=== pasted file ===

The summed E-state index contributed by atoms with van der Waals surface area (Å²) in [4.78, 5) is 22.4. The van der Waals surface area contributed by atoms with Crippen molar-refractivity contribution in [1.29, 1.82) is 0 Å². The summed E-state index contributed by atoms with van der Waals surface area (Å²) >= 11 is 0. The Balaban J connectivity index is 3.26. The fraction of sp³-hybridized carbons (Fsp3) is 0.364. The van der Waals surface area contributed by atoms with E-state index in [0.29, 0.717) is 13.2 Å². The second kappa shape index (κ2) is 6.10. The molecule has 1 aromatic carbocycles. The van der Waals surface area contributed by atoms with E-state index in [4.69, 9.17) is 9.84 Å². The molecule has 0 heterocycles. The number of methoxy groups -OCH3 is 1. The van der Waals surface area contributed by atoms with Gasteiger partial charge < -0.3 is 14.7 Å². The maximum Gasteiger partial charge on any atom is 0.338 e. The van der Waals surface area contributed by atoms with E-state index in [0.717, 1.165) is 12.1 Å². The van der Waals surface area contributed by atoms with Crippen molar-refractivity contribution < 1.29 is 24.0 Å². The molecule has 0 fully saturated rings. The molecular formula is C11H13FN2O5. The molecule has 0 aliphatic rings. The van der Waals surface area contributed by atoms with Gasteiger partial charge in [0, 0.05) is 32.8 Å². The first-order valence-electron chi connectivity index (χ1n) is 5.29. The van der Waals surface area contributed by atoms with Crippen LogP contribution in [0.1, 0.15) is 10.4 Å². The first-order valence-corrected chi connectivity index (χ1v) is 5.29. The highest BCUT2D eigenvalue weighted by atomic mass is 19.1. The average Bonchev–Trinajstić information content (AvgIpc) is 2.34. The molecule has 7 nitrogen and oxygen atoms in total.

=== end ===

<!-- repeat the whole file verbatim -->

The summed E-state index contributed by atoms with van der Waals surface area (Å²) in [4.78, 5) is 22.4. The van der Waals surface area contributed by atoms with Crippen molar-refractivity contribution in [1.29, 1.82) is 0 Å². The summed E-state index contributed by atoms with van der Waals surface area (Å²) >= 11 is 0. The Balaban J connectivity index is 3.26. The fraction of sp³-hybridized carbons (Fsp3) is 0.364. The van der Waals surface area contributed by atoms with E-state index in [0.29, 0.717) is 13.2 Å². The second kappa shape index (κ2) is 6.10. The molecule has 1 aromatic carbocycles. The van der Waals surface area contributed by atoms with E-state index in [4.69, 9.17) is 9.84 Å². The molecule has 0 heterocycles. The number of methoxy groups -OCH3 is 1. The van der Waals surface area contributed by atoms with Gasteiger partial charge < -0.3 is 14.7 Å². The maximum Gasteiger partial charge on any atom is 0.338 e. The van der Waals surface area contributed by atoms with E-state index in [0.717, 1.165) is 12.1 Å². The van der Waals surface area contributed by atoms with Crippen molar-refractivity contribution < 1.29 is 24.0 Å². The molecule has 0 fully saturated rings. The molecular formula is C11H13FN2O5. The molecule has 0 aliphatic rings. The van der Waals surface area contributed by atoms with Gasteiger partial charge in [0, 0.05) is 32.8 Å². The first-order valence-electron chi connectivity index (χ1n) is 5.29. The van der Waals surface area contributed by atoms with Crippen LogP contribution in [0.1, 0.15) is 10.4 Å². The first-order valence-corrected chi connectivity index (χ1v) is 5.29. The highest BCUT2D eigenvalue weighted by atomic mass is 19.1. The average Bonchev–Trinajstić information content (AvgIpc) is 2.34. The molecule has 7 nitrogen and oxygen atoms in total.